April 20 - Congress passes the second Enforcement Act, known as the Ku Klux Klan Act to suppress white leagues from denying African Americans their rights.
May 8 - Treaty of Washington signed, ending the dispute between the United States and England over that country's support of the former confederacy.
October 17 - President Grant suspends habeas corpus in several South Carolina counties.
December 19 - The Civil Service Commission appointed by President Grant submits its report to Congress.
March 1 - Grant signs legislation establishing Yellowstone as the nation's first national park.
April 16 - Grant implements the reforms suggested by the Civil Service Commission for the Executive Branch of the government.
May 22 - Grant signs the amnesty bill for former Confederates.
June 10 - Grant accepts the Republican nomination for a second term as president.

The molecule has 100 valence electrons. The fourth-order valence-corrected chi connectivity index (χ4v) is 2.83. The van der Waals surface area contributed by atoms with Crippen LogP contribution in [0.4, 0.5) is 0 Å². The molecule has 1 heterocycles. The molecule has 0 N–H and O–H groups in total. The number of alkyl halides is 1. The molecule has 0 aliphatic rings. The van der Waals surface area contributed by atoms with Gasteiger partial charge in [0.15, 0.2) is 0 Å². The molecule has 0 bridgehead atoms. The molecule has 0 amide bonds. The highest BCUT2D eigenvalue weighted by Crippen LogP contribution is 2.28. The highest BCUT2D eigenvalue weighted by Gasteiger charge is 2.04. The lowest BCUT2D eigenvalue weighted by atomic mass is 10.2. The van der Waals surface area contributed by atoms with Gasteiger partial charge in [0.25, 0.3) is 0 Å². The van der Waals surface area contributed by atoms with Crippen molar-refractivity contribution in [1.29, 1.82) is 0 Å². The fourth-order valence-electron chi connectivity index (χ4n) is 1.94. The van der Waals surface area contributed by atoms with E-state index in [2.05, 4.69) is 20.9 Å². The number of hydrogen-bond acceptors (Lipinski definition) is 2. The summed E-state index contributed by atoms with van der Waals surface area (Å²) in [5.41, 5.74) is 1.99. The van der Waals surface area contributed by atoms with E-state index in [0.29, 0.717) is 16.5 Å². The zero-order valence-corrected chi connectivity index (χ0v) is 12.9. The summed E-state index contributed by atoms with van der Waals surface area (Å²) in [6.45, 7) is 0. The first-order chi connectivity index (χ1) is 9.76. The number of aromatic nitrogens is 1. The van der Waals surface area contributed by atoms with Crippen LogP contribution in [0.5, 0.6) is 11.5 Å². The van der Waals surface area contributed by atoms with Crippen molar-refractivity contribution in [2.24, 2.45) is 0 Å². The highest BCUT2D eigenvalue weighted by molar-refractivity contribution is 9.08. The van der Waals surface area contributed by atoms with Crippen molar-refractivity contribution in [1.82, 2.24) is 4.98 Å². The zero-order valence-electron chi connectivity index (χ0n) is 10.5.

November 5 - Grant is re-elected president, carrying 31 of 37 states.
February 12 - Fourth Coinage Act is passed, demonitizing silver and making gold the only accepted metallic standard in the United States.
March 3 - Salary Grab Act passed by Congress, doubling the president's salary and increasing the salaries for Supreme Court Justices. Hidden in the bill were retroactive salary increases for members of Congress. Public outcry forced Congress to rescind their retroactive raises.
March 4 - Grant's second inauguration.
May 22 - Grant announces he will use force if necessary to restore order in Louisiana.
November 7 - Spanish authorities in Cuba execute the American captain and 36 crew members and passengers of the Virginius, while flying the U. S. flag.
January 12 - Grant refuses to send troops to Texas where defeated Republicans balked at conceding power.
March 3 - Three Buffalo, New York men who were convicted in 1872 for registering Susan B. Anthony and other women to vote were pardoned by President Grant.
April 22 - President Grant vetoes the inflation bill.